Tenant evicted in anti-social behaviour clampdown
PUBLISHED: 09:28 01 December 2018
Two houses on the same street are under closure orders in Ipswich after council and police workers took an unprecedented move to prevent anti-social behaviour and drug activity.
The two properties, in Grebe Close, Chantry, were put under measures during two hearings at Suffolk Magistrates’ Court to prevent activities that were disturbing residents.
One of the houses, number 49, has seen the resident evicted in a full closure order and the other, number 27, has seen a ban on any visitors except from emergency services and borough council workers in a partial closure order.
If breached, it could see the resident serve up to six months in prison.
Number 49 had been of previous interest to police after a stabbing the took place on August 13 this year.
The property had been placed under a different closure order for 48 hours while the police investigated the crime.
However, the new closure order is for three months, after which work will be done to the building and it will be re-rented.
Councillor Alasdair Ross, portfolio holder for public protection at Ipswich Borough Council, said: “We are very pleased with the outcome of this case which shows that we will not tolerate this sort of behaviour and that residents can be confident that we are on their side.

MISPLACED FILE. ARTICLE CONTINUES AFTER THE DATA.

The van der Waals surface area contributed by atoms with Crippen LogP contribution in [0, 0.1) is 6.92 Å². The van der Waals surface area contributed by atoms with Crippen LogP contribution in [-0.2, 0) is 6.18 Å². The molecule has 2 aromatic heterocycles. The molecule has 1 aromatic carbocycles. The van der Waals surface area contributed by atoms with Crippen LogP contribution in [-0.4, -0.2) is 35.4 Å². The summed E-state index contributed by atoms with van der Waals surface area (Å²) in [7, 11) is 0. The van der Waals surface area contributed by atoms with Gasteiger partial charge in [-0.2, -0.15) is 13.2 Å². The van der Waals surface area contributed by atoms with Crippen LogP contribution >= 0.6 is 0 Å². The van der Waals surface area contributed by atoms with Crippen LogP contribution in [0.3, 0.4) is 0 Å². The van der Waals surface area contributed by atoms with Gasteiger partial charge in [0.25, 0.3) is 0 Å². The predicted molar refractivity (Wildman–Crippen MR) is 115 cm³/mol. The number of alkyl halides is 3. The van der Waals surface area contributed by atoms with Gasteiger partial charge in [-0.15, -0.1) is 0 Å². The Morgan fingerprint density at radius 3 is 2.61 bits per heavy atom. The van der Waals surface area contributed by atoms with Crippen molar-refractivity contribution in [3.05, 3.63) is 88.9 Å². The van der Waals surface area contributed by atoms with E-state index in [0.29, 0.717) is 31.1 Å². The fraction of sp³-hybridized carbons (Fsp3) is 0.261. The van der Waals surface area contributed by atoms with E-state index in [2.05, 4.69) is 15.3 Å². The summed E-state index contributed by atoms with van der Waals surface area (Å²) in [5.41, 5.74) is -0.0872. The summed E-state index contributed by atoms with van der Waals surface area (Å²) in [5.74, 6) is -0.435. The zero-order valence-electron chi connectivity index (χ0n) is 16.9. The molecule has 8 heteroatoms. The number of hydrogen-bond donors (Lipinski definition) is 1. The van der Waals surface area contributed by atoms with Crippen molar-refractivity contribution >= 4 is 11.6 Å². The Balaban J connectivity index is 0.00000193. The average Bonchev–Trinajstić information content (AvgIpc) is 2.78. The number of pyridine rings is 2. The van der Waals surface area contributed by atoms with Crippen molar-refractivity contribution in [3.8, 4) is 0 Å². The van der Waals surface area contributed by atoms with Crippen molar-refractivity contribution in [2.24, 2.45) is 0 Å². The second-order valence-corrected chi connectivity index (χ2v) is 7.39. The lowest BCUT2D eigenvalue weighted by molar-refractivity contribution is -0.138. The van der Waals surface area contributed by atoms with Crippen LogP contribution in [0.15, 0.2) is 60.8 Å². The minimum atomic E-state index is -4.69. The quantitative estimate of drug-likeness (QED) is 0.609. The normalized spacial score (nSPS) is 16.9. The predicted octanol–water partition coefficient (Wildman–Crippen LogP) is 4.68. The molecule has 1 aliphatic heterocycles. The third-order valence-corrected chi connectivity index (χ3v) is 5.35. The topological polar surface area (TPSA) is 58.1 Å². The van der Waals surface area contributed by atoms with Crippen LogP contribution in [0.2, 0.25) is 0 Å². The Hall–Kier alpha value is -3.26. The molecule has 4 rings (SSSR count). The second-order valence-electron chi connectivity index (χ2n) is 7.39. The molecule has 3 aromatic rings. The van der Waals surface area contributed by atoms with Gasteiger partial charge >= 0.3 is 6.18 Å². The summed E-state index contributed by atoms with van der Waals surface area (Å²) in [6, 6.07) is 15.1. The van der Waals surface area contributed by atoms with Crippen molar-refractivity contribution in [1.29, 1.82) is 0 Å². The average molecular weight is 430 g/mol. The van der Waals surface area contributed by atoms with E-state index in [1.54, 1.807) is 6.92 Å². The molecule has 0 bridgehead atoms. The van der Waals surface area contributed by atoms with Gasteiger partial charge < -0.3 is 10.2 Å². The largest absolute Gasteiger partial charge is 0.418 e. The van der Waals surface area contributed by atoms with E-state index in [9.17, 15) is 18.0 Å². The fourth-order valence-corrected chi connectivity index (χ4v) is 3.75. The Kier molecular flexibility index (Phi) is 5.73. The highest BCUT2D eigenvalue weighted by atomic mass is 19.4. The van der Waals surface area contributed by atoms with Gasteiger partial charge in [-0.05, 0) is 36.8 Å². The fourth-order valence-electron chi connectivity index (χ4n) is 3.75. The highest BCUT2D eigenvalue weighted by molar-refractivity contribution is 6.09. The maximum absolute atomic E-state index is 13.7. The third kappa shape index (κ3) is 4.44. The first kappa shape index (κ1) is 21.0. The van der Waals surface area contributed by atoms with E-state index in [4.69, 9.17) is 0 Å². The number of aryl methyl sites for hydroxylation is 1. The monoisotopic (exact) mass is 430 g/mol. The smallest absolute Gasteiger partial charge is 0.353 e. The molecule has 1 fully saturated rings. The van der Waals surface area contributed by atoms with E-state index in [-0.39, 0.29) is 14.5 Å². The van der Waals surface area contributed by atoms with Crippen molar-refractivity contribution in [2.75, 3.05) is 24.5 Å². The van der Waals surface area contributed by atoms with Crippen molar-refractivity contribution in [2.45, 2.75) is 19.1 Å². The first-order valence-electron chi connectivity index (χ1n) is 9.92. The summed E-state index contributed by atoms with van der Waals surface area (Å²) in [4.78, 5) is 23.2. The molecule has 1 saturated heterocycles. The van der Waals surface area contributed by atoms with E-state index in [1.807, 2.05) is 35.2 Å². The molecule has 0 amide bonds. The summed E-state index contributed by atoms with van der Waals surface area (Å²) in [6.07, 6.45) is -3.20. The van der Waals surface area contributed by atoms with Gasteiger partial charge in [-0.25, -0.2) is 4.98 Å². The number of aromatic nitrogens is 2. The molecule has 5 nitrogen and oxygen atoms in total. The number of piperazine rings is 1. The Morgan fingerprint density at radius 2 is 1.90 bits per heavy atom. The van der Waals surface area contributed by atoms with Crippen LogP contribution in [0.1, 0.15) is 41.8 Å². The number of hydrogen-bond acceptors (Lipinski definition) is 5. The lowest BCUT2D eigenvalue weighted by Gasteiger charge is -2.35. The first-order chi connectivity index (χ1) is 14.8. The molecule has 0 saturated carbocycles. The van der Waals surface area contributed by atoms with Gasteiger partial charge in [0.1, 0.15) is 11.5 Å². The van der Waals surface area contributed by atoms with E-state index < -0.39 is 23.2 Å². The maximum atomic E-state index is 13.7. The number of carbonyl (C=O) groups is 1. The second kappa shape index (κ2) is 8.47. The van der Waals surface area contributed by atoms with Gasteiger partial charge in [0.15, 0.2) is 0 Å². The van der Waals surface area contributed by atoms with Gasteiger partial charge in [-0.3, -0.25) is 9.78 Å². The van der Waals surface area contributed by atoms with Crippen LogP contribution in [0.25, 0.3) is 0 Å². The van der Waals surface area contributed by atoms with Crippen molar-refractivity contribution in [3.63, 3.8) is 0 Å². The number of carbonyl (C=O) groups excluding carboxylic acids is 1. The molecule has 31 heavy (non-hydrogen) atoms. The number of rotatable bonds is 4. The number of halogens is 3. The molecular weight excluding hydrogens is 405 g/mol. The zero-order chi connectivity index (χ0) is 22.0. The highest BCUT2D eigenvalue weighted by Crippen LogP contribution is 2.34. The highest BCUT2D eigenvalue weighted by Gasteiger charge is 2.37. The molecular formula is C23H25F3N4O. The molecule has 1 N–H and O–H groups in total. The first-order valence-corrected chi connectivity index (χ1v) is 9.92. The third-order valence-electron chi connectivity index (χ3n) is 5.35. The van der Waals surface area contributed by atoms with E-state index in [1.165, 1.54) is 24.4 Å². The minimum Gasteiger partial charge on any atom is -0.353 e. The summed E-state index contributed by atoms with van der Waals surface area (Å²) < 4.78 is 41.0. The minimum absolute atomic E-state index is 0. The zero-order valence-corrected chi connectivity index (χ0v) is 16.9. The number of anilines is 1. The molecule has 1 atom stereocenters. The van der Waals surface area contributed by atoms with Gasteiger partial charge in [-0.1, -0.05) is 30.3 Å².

“We worked closely with the police to reach a situation where we could come to court and demonstrate to magistrates what residents have been suffering.
“One house will be boarded up immediately and the tenant evicted. The other tenant cannot allow visitors into her property.
“The partial closure order lasts for three months and will be closely monitored. Any breach to these conditions would be a criminal offence.”
In relation to number 49, there had been several complaints from residents about disturbances from the address as well as criminal charges in relation to the property.
The prosecution’s case was unopposed and the magistrates took little time to enforce the closure.
A police officer and a council worker were called to give evidence at the court.
A Suffolk Constabulary spokesman said: “By working closely with our partner agencies on closure orders, we look to achieve positive outcomes which will help to improve the quality of life for local residents.”